Tuesday, February 10, 2015

Who Killed JFK. And RFK.

Winter Reading List:

Brothers: The Hidden History of the Kennedy Years, by David Talbot. The CIA did it. Or the Mafia. Or both. So theorizes this great book that concentrates on RFK’s experiences during and after his brother’s presidency. Lots of new information to me. While not expressly about the assassination, Brothers goes into considerable detail and references and recommends other books on the topic.

When the brothers failed to support the military industrial complex’s Bay of Pigs invasion and instead made headway toward peace with Cuba and signing a nuclear proliferation treaty with Russia, the CIA turned their contacts with the Mafia and the anti-Castro movement (including Oswald and Ruby) away from Cuba and toward JFK. On November 22 both Castro and Khrushchev expressed their deep regret that the peace they had worked toward was now for naught.

The books also details shockingly similar near assassination attempts in Chicago and Tampa in the weeks leading up to Dallas. Both parade routes featured hairpin turns like Dallas where the presidential limousine would have to slow down to a near stop.  

After JFK’s assassination RFK knew any investigation of his own could endanger his own life, though he knew much more than he let on. His adversaries at the FBI, CIA, and Johnson administration worked against him and helped the Warren Commission close the book on the event that rocked the nation. JFK adversary Alan Dulles took charge of the Warren Commission and forcefully led other members toward the lone assassin/single bullet theory – despite mounting evidence to the contrary.

Any potential testimony that differed from the lone assassin was discouraged and not admitted. Two of JFK’s closest Secret Service agents (Powers and O’Donnell) rode in the car behind JFK and clearly saw and heard gunfire from behind the fence on the grassy knoll. When they told this to the FBI they were encouraged to change their story for the good of the country. O’Donnell changed his story and his testimony was admitted by the Warren Commission. Years later he was berated by Tip O’Neil. In contrast Powers would not change his story, and his testimony was ignored by the Commission.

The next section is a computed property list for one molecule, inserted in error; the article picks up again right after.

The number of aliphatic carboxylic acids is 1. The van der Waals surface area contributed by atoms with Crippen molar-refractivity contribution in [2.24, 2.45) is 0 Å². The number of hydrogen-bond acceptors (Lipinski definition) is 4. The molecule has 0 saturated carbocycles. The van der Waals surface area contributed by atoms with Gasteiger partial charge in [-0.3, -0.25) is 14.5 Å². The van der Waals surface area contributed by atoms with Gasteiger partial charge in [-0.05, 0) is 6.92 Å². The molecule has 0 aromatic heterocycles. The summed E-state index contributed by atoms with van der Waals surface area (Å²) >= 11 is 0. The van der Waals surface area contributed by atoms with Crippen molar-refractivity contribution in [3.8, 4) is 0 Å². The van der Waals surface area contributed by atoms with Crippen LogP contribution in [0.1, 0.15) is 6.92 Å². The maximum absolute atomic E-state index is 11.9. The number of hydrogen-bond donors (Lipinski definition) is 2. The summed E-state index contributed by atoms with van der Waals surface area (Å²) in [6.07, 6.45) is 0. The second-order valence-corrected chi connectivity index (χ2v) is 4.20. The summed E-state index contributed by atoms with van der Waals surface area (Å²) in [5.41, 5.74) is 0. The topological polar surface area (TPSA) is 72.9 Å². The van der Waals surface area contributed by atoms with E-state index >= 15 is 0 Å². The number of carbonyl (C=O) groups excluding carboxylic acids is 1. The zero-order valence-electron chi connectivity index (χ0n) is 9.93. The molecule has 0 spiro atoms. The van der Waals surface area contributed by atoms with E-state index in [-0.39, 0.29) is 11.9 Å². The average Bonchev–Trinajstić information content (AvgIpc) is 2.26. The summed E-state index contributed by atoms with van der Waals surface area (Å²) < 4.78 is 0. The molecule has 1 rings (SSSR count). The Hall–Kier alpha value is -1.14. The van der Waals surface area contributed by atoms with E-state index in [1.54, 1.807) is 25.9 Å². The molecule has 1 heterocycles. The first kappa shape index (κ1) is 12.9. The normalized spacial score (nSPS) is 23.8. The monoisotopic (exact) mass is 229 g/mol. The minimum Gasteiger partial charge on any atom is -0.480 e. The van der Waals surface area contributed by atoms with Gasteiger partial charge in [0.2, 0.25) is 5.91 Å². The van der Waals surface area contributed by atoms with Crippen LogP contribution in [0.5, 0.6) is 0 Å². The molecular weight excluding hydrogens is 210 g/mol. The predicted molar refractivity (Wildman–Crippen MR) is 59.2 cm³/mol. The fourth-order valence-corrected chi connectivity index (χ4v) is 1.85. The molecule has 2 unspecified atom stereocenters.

Talbot points out the major flaws with the Warren Report but did not go into detail. Many say the simplest explanation is usually the most accurate, but too many leaps of faith are needed to accept the lone assassin / single bullet / throat exit wound explanation. The much easier explanation is multiple shooters (which means a conspiracy) and lines up with the throat entrance would found by the experienced doctors at Parkland Hospital. 

The book also details the botched autopsy at Walter Reed Hospital, where generals (untrained in forensics) ordered around the much lower-ranked doctors (who had never before performed an autopsy). After the report was issued most Washington officials (and media) toed the company line, accepting the Commission’s findings so they wouldn’t be blackballed. Only years later did those with serious doubts finally came clean – including some Warren Commission members.   

RFK knew he would be unable to properly investigate his brother’s death until he had the power of the office of the president. Others knew this as well, and they knew that Bobby would continue to pursue the peaceful objectives his brother had started. The book makes the case that the same powers that killed JFK also took Bobby’s life in 1968.

Double Play, by Robert B Parker. Interesting fictional account of Jackie Robinson’s first season from the point of view of the tough guy bodyguard.

Love Life, by Rob Lowe. Follow-up to his successful autobiography. Additional stories from his life, family, and Hollywood. Lowe is a talented and entertaining writer who sometimes makes far-fetched analogies.   

The Wordy Shipmates, by Sarah Vowell. Interesting sound recording voiced by several actors playing parts, as opposed to a single reader.

Gray Mountain, by John Grisham. Set in Appalachia after the Great Recession.

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